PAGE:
One of my mates at art school, Tom, was on a football scholarship.

This was America, so it wasn’t what we call football, it was American football.

But Tom crushed his knee, and was told if he played anymore he’d never walk again.

That was the end of his football scholarship, but he still talked a lot about the game.

As I remember it, the team that had the ball had 4 chances to make 10 yards.

Each team had two squads, defence and attack: if you had the ball you fielded your attack, if you lost the ball you switched to your defence.

Tom was on defence, so lots of tackling was how he’d ruined his knee.

I asked him how many plays there were, he said about 75 offensive plays and about 125 defensive plays.

But you didn’t have to remember them all, you knew who you were playing next week so you practiced about 20 plays that would combat their style: if they were a running team you practiced contact plays, if they were a team that threw the ball you practiced interceptions.

So a lot of the game was played before the game was played.

It’s the same everywhere, the mental game comes before the actual game.

Take chess, there are dozens of moves to learn: The Queen’s Gambit, the Sicilian Defence, the Catalan Opening, the Italian Game, the Poisoned Pawn, the Dutch Defence, the Centre Game, the King’s Gambit (declined), and so on.

The more moves you know, the more chance you have of winning, that’s common sense.

But one place we don’t observe this rule is advertising.

In advertising, we are desperate to learn one rule and have it apply in every instance.

A while ago the answer was always Big Data and AdTech, then it was QR Codes, then it was Pokémon Go, then it was Influencer Marketing, then it was Behavioural Science.

I don’t have a problem with any of those, but one answer is not the answer to everything.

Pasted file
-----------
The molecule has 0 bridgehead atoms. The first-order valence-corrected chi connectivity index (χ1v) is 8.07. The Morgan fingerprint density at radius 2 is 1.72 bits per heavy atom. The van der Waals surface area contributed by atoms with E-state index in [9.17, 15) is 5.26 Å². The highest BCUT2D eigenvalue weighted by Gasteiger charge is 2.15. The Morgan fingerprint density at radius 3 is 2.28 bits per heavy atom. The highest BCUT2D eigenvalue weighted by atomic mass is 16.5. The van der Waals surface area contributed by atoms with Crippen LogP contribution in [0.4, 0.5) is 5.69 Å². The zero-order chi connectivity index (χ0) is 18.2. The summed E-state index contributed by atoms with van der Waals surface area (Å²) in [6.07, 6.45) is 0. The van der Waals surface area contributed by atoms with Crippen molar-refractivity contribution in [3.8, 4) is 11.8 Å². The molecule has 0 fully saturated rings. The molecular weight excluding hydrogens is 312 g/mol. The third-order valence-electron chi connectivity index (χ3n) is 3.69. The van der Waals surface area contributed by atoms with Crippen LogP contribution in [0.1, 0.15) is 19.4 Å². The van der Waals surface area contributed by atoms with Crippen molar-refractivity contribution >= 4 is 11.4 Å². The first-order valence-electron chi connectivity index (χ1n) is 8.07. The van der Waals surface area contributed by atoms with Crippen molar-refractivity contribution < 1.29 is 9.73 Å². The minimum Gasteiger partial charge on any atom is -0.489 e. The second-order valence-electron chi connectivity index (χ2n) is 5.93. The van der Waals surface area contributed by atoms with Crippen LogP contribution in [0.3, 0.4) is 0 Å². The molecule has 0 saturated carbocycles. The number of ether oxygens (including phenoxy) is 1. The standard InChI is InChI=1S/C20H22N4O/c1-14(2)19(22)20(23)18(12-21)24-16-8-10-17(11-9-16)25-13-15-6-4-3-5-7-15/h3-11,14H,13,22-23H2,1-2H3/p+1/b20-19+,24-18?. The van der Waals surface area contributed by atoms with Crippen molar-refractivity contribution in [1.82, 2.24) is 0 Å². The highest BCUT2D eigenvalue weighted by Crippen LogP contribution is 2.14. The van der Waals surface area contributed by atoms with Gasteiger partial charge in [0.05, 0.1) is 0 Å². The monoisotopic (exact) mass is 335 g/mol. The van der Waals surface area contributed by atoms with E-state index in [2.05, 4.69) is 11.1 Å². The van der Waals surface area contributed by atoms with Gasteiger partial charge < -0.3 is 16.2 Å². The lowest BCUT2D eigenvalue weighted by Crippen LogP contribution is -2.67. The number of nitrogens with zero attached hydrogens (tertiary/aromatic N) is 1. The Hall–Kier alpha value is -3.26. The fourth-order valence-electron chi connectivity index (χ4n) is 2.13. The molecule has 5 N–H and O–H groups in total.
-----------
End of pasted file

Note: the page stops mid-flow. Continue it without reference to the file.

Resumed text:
Like football or chess or anything else, the more moves you know the more options you have, the more adaptable you are, the less predictable your thinking.

So for us, the debate might be market-growth v market-share, or consumer durable v FMCG,or brand-awareness v brand-purpose, or fashion v durability, or brand v product, or distress purchase v Veblen goods, or a dozen other basic marketing options.

The point being, if you don’t know all of these, you won’t have the options.

You just have one kneejerk answer to every problem.

Rosser Reeves invented the USP, Unique Selling Proposition, it was very good but it was the only answer his agency ever seemed to have.

Similar to the current fixation with brand as the only possible answer, ever.

That is simply coming up with the answer before you even know what the question is.

For instance, I hear people arguing that TV is better for advertisers than online, and for proof they will cite the big brands that use TV.

Personally, I prefer working in TV but it can’t always be right for everyone.

What if you don’t have the budget of the big brands?

A small budget will disappear on TV but might work much better online.

What if brand isn’t even the issue?

What if you’re launching a new category and you need to change consumer behaviour?

How will brand preference help in a market that doesn’t exist yet?

A fixation with one kind of thinking will keep you paralysed.

Which is the same as a football player or a chess player having just one move.

That’s why the best players in any game or business learn as many options as possible.

They don’t just learn the current thinking, what everyone else knows.

They learn the principals, the foundations, because knowledge is always an advantage.